Rationing in the Global North may become one trigger of civil unrest, but it is hardly the only one. As the century unfolds, world populations will face multiple sources of stress and anxiety, in both the North and the South. We know these stressors will only increase in frequency and severity as we continue to pump greenhouse gases into the atmosphere over the next decades. In a world of growing scarcities, extreme weather events, increasing environmental destruction, and unprepared governments (in both the North and South), we can expect a spike in social instability and political conflict, both within and between nations.
Nations drift toward protectionism, repression, and isolationism, causing climate mitigation efforts to turn inward
As the climate heats up, as agriculture and manufacturing collapse in the Global South, and as governments in the Global North become more and more preoccupied with climate damage and economic shocks within their own borders, nations may become less committed to coordinated global action and more inclined to “go it alone” by abandoning mitigation solutions (ways to avoid the worst effects of climate change) in favor of adaptation solutions (ways to cope with the worst effects of climate change). This drift toward adaptation over mitigation is likely to be a luxury only the most wealthy nations can afford.
As nations turn inward, as civil unrest grows, and as climate disasters multiply, politically-acceptable “solutions” to climate breakdown and resource depletion are likely to become more interventionist externally and more repressive internally. Externally, we are more likely to see the powerful take what their populations demand from the less powerful, whether “strategic” minerals, fresh water, or arable land. Internally, it will be hard for democracies to survive, as deconsumption and escalating natural disasters cause populations to lose trust and confidence in their governments, creating conditions ripe for the rise of repressive authoritarian regimes.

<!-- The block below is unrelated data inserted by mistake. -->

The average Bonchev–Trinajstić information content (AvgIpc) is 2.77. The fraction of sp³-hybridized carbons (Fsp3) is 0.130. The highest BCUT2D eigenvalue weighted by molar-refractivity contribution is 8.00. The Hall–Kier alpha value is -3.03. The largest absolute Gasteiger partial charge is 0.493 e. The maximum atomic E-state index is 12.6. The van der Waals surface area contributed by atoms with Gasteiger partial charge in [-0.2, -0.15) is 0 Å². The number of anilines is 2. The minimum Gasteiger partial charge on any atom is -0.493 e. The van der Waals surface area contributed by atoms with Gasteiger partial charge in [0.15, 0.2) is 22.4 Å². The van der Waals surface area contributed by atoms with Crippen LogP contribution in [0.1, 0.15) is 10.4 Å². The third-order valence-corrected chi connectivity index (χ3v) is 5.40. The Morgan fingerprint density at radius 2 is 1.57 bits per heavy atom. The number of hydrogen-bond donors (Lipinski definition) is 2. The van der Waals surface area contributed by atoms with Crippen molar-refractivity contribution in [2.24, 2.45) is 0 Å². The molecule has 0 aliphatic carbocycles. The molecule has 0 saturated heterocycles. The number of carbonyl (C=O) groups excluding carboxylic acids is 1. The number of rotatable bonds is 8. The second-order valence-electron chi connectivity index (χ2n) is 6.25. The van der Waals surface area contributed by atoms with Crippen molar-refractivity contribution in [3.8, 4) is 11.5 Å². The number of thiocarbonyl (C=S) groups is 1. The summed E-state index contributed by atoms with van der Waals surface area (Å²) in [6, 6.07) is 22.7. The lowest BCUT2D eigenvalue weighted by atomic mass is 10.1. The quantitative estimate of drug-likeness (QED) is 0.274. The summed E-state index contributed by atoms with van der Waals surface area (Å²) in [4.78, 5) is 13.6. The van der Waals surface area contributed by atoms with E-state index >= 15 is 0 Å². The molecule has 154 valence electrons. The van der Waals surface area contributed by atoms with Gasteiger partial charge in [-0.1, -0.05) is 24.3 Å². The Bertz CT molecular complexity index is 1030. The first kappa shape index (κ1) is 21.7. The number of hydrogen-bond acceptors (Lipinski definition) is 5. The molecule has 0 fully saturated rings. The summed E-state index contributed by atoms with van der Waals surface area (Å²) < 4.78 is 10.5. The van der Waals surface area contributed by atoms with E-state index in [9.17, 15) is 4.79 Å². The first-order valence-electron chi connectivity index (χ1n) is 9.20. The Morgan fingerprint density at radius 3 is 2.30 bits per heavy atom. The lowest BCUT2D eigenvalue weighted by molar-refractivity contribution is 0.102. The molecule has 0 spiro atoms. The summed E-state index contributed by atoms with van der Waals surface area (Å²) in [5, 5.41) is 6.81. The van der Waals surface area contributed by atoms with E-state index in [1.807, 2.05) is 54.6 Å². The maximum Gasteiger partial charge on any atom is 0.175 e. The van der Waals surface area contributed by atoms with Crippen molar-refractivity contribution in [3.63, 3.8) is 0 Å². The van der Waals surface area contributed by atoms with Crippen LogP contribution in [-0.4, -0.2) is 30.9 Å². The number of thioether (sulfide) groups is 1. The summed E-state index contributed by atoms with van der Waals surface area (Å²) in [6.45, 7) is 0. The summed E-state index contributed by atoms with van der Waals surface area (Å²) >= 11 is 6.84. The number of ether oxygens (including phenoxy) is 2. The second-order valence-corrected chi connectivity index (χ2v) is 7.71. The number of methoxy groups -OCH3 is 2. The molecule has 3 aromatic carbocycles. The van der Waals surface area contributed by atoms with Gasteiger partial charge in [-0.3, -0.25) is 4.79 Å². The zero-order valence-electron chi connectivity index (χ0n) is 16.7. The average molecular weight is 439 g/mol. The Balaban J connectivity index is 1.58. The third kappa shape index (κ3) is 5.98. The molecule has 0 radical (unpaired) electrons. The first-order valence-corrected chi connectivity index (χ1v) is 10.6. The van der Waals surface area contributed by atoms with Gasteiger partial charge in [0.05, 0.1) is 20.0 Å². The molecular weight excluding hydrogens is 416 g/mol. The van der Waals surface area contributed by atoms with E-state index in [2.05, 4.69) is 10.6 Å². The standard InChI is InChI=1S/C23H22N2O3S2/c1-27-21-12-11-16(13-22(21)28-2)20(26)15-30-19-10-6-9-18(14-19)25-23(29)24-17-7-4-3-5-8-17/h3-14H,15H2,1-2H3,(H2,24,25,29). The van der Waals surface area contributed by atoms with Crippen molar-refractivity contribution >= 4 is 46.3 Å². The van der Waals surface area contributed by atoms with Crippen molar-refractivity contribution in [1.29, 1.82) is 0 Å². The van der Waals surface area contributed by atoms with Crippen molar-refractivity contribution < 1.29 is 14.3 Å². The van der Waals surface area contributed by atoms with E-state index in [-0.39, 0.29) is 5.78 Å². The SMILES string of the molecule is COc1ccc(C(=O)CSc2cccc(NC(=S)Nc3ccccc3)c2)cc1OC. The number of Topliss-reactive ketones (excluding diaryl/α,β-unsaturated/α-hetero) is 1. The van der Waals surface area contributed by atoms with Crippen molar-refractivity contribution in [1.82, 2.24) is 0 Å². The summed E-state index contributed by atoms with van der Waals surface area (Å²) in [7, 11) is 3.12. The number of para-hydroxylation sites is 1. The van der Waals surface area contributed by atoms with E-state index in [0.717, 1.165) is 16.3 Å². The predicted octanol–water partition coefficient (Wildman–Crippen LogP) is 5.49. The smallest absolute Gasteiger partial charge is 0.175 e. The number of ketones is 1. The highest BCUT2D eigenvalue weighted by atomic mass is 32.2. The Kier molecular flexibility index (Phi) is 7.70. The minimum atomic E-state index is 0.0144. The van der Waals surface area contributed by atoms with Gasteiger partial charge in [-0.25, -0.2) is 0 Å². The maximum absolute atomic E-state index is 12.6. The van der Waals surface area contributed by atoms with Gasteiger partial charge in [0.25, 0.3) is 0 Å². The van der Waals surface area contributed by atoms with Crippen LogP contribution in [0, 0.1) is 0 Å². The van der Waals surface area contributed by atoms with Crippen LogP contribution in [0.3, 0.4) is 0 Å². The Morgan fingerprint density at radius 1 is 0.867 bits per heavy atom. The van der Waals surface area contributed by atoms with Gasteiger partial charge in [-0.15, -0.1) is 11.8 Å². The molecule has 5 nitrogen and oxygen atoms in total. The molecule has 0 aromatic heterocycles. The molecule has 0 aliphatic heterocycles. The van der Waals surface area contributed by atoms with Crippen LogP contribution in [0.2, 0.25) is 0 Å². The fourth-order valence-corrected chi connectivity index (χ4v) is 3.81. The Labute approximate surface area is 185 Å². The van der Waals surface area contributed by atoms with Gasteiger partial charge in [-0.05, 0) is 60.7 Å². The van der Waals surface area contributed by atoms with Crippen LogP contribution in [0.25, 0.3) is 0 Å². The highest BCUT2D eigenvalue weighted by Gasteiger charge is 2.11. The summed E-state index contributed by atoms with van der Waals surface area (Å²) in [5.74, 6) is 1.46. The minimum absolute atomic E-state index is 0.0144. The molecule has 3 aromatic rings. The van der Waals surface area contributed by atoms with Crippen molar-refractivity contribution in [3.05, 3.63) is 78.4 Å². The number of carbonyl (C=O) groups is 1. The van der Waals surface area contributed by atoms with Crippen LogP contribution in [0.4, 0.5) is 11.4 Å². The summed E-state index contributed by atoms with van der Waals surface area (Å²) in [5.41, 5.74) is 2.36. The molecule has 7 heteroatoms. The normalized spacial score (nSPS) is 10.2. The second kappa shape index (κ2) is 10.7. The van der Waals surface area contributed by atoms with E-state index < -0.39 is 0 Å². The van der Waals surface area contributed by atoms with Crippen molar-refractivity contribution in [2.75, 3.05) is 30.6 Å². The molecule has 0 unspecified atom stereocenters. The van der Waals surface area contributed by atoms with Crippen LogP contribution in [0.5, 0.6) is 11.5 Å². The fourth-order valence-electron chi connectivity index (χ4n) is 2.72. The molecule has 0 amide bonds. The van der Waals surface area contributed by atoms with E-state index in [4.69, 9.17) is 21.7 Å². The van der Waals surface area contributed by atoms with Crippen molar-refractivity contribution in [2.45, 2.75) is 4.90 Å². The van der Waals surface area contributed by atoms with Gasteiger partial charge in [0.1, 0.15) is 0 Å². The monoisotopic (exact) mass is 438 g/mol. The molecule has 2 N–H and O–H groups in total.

Large political units (nation-states) become unmanageable and ungovernable, triggering involuntary “de-complexification” of no-longer-sustainable institutions
The problem with authoritarian regimes is that they have little interest in fighting climate change or adapting to resource depletion (source). Indeed, the idea of a pro-climate authoritarian regime may be an oxymoron. Authoritarian regimes are not designed to solve problems, they are designed to pillage a nation’s assets and funnel as much national wealth as possible into the coffers of the elites who hold power (source). Whether we’re talking about Trump in America, Bolsonaro in Brazil, or Orbán in Hungary, all these authoritarians are climate change deniers and enthusiastic supporters of continued exploitation of fossil fuels.²
Authoritarians take care of authoritarians, not the planet.
As nation-states begin to lose their capacity to control their own citizens, we reach the point at which “gradual” bankruptcy turns into “sudden” bankruptcy (source). Energy is not only the glue that holds our economies together, it is also the glue that holds our societies together (source, source). Our 200-year fossil fuel binge has allowed us to build a much more complex civilization than we ever could have created with less dense and plentiful energy sources (source). Now, as that era of energy abundance is coming to an end, that complexity itself is unlikely to be sustainable.
When complex systems can no longer be supported by available energy sources, they collapse (source). They descend to a lower level of complexity. This doesn’t mean they sink in barbarism, Mad Max-style. But it also doesn’t mean they descend without conflict or suffering. Rather, it means large, complex systems decompose into smaller units that can meet human needs with less energy than was previously available. Their geographic reach shrinks, they become more localized, and they settle into a level of complexity that is sustainable given the energy sources now at their disposal (source).